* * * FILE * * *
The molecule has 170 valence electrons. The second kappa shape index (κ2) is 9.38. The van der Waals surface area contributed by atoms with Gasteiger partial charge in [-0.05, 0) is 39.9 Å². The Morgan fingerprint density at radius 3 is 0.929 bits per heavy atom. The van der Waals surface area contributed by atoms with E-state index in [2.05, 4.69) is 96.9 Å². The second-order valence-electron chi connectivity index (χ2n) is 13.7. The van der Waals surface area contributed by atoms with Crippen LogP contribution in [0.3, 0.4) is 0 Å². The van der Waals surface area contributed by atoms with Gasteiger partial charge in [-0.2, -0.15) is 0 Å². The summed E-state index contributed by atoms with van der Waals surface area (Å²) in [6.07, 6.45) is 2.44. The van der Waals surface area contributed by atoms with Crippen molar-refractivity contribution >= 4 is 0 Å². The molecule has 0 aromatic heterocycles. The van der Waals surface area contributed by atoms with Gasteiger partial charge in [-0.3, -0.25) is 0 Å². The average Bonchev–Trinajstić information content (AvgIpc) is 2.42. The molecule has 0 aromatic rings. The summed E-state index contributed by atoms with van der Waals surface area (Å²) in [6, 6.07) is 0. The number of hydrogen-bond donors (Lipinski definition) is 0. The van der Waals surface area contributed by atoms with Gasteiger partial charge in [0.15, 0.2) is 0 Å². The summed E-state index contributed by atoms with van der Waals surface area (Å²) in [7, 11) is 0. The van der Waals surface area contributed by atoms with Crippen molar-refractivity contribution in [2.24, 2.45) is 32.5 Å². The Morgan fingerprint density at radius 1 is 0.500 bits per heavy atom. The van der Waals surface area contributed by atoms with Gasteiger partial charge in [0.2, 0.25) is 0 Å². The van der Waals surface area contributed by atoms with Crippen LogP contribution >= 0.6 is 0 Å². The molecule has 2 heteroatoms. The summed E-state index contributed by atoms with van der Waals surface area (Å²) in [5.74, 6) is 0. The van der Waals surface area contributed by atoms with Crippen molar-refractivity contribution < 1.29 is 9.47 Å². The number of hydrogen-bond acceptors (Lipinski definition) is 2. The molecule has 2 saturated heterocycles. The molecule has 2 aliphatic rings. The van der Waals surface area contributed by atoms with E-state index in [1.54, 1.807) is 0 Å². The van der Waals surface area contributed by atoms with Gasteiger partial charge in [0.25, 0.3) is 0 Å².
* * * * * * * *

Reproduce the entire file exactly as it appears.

The molecule has 170 valence electrons. The second kappa shape index (κ2) is 9.38. The van der Waals surface area contributed by atoms with Gasteiger partial charge in [-0.05, 0) is 39.9 Å². The Morgan fingerprint density at radius 3 is 0.929 bits per heavy atom. The van der Waals surface area contributed by atoms with E-state index in [2.05, 4.69) is 96.9 Å². The second-order valence-electron chi connectivity index (χ2n) is 13.7. The van der Waals surface area contributed by atoms with Crippen LogP contribution in [0.3, 0.4) is 0 Å². The van der Waals surface area contributed by atoms with Gasteiger partial charge in [-0.2, -0.15) is 0 Å². The summed E-state index contributed by atoms with van der Waals surface area (Å²) in [6.07, 6.45) is 2.44. The van der Waals surface area contributed by atoms with Crippen molar-refractivity contribution >= 4 is 0 Å². The molecule has 0 aromatic heterocycles. The van der Waals surface area contributed by atoms with Gasteiger partial charge in [-0.3, -0.25) is 0 Å². The average Bonchev–Trinajstić information content (AvgIpc) is 2.42. The molecule has 0 aromatic rings. The summed E-state index contributed by atoms with van der Waals surface area (Å²) in [6, 6.07) is 0. The number of hydrogen-bond donors (Lipinski definition) is 0. The van der Waals surface area contributed by atoms with Gasteiger partial charge in [0.15, 0.2) is 0 Å². The summed E-state index contributed by atoms with van der Waals surface area (Å²) in [7, 11) is 0. The van der Waals surface area contributed by atoms with Crippen molar-refractivity contribution in [2.24, 2.45) is 32.5 Å². The Morgan fingerprint density at radius 1 is 0.500 bits per heavy atom. The van der Waals surface area contributed by atoms with Gasteiger partial charge in [0.2, 0.25) is 0 Å². The van der Waals surface area contributed by atoms with Crippen LogP contribution >= 0.6 is 0 Å². The molecule has 2 heteroatoms. The summed E-state index contributed by atoms with van der Waals surface area (Å²) in [5.74, 6) is 0. The van der Waals surface area contributed by atoms with Crippen molar-refractivity contribution < 1.29 is 9.47 Å². The number of hydrogen-bond acceptors (Lipinski definition) is 2. The molecule has 2 saturated heterocycles. The molecule has 2 aliphatic rings. The van der Waals surface area contributed by atoms with E-state index in [1.54, 1.807) is 0 Å². The van der Waals surface area contributed by atoms with Gasteiger partial charge in [0.25, 0.3) is 0 Å².